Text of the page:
Our exhaustive EV range test discovers which popular electric cars can drive the furthest on a single charge and what the consumption per kilometre is.
The line from the car industry is that the latest official range tests (called WLTP) are reflective of real-world driving, so you can rely on them when choosing an electric car to suit your needs. But is that really true?
To find out, our exclusive partners in the UK lined up ten fully electric cars including the latest Audi Q4 e-tron, Ford Mustang Mach-E, Mazda MX-30 and drove them until they died. We’ve put in a request for the Nissan Leaf, Ioniq 5, Kia EV6 and Kona for next time, although the Kia e-Niro is indicative of the latter.
Real-world driving range test results for electric cars
|Make Model||Wheel size||Useable battery||WLTP claim (Km)||Test Range (Km)||Shortfall||Km per kWh*|
|Mustang Mach-E Extended RWD||18-inch||88kWh||610||486||20.2%||5.5|
|Tesla Model 3 Long Range||19-inch||70kWh||579||457||21.1%||6.6|
|Porsche Taycan 4S Plus||20-inch||83.7kWh||467**||452||3.0%||5.5|
|Audi Q4 e-tron 40 S||20-inch||77kWh||496||428||13.6%||5.6|
|VW ID 3 Pro||18-inch||58kWh||425||364||14.2%||6.3|
|Skoda Enyaq 60||20-inch||58kWh||409**||333||18.3%||5.8|
*Based on useable battery size **With test car’s non-standard wheels, which affect range
How we did it
For fairly obvious reasons, it wouldn’t have been safe to deliberately run the cars out of charge on the public road, so we used our proving ground in Bedfordshire in the UK.
We devised a relatively simple test route of around 24km, which included 4.2km of simulated stop-start urban driving, four miles at a steady 80kph and 13km at a constant 110kph. The rationale for the high percentage of motorway driving was that drivers who want to travel a long distance in one hit are likely to be using the freeway network.
The cars were fully charged and then left out in the open overnight – for roughly 15 hours in 13-18deg C ambient conditions. The following morning, all 10 were plugged in again to check they were fully charged before the climate control was set to 21deg and the headlights switched to auto.
Normal (or the closest equivalent) driving mode was selected (no Eco modes were allowed) and the cars were left in their default regenerative braking setting – with the exception of the Porsche Taycan, in which the default setting is off. Auto was chosen instead.
The cars were then driven repeatedly around our test route in convoy, with driver changes and a switch in running order at the end of each lap.
It was a relatively mild day with a mixture of sun and cloud and an air temperature of between 17deg C and 24deg. It was relatively still and there was no rain at all. In other words, it was near-ideal conditions for these electric cars.
The winners and losers
Unsurprisingly, the car with the smallest battery, the MX-30, was first to bow out at just 185km. On the plus side, that mileage was only 7% adrift of the car’s official range, although efficiency (in terms of km per kWh) was respectable rather than spectacular.
Next to fall was the Fiat 500, notching up 225km. That result is particularly disappointing when you consider that officially it can cover 319km. Indeed, it’s a shortfall of almost 30% – the greatest of any car in the test by a sizeable margin.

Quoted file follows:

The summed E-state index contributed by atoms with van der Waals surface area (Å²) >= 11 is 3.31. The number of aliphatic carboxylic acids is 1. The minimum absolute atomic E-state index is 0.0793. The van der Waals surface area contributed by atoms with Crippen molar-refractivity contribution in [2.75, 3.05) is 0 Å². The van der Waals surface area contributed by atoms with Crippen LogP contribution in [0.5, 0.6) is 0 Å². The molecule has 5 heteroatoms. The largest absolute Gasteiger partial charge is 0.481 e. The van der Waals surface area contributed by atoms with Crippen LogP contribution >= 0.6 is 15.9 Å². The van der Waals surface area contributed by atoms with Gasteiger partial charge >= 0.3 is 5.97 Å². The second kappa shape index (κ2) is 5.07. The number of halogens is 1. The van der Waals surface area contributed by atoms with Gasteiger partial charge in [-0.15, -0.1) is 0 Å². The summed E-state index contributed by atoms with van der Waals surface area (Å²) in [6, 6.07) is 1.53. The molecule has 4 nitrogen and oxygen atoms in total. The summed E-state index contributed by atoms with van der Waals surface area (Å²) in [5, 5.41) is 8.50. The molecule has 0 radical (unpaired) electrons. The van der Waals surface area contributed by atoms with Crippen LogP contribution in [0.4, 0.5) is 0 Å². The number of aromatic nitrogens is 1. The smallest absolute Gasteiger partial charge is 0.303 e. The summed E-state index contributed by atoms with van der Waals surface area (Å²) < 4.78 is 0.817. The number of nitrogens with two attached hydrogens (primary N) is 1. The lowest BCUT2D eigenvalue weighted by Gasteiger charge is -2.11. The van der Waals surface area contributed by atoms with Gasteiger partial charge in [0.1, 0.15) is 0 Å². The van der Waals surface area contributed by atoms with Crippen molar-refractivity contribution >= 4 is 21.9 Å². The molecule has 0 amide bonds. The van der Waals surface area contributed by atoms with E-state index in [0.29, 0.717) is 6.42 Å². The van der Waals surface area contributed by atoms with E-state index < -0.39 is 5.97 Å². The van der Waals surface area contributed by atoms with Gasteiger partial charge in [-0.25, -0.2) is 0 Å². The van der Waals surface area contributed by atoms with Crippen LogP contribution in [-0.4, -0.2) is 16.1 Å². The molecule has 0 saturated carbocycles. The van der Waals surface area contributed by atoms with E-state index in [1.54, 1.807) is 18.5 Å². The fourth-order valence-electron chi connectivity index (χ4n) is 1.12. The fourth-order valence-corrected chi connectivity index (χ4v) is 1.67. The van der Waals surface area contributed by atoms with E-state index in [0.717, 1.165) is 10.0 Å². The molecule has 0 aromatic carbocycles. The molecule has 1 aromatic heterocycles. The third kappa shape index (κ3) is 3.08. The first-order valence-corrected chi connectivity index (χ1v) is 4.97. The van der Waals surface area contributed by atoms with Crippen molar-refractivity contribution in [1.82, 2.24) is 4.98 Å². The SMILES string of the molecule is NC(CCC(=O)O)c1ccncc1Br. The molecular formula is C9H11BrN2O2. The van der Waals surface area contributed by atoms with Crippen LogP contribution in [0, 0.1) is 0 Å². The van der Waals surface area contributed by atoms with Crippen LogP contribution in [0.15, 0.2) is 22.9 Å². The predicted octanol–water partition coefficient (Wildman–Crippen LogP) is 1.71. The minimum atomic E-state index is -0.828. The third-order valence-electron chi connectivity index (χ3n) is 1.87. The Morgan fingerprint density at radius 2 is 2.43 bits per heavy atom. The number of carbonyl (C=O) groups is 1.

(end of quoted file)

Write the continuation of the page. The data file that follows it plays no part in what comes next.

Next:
Every other contender managed at least 300km, with the Zoe (which differed from the old Australian model in that it was the latest 52kWh battery model) beating the similar-priced Skoda Enyaq by two kays. The Zoe proved far more efficient, too, although that’s hardly surprising, given that it’s a much smaller, lighter car.
It’s also worth noting that the Enyaq is available with a larger battery; the Enyaq 80 is closely related to the Q4 e-tron 40 and is likely to have a similar real-world range to that car.
If you consider range versus price, the Volkswagen ID 3 looks very appealing indeed. The version we tested (our favourite) costs less than $50k in Europe (not details for Australia yet), and yet it kept going for 364km.
Meanwhile, excellent efficiency of 6.4km per kWh saw the Kia e-Niro almost match the range of the new Q4 e-tron, although the latter’s much larger battery ultimately won the day.
Perhaps the most surprising result of all was the Taycan’s test range of 452km – only 15km (or 3%) short of its official range. It was (by a fraction) the least efficient of the bunch, averaging just under 5.5km per kWh – but then it is an incredibly capable performance car with fat, sticky tyres and acceleration that can embarrass even the Tesla Model 3.
But the Model 3 edged the Taycan for range, managing 457km before conking out, thanks to the best efficiency (6.6km per kWh) of the entire bunch. It also had by far the biggest emergency buffer, continuing to drive normally for many miles after its trip computer was reading empty.
Ultimately, though, the car with the biggest battery won the day. The Ford Mustang Mach-E may not be particularly efficient in the way it uses its energy, but it has so much of it, it easily broke the 450km barrier before grinding to a halt at 486km. That’s impressive.
On the other hand, the Mach-E fell 20% short of its official range of 610km – and don’t forget, our tests were carried out in close to ideal conditions. On a cold, rainy day the potential range of any of these cars would be much lower.
So, the answer to the question we posed at the start? The official figures shouldn’t automatically be relied upon when choosing your first (or next) electric car.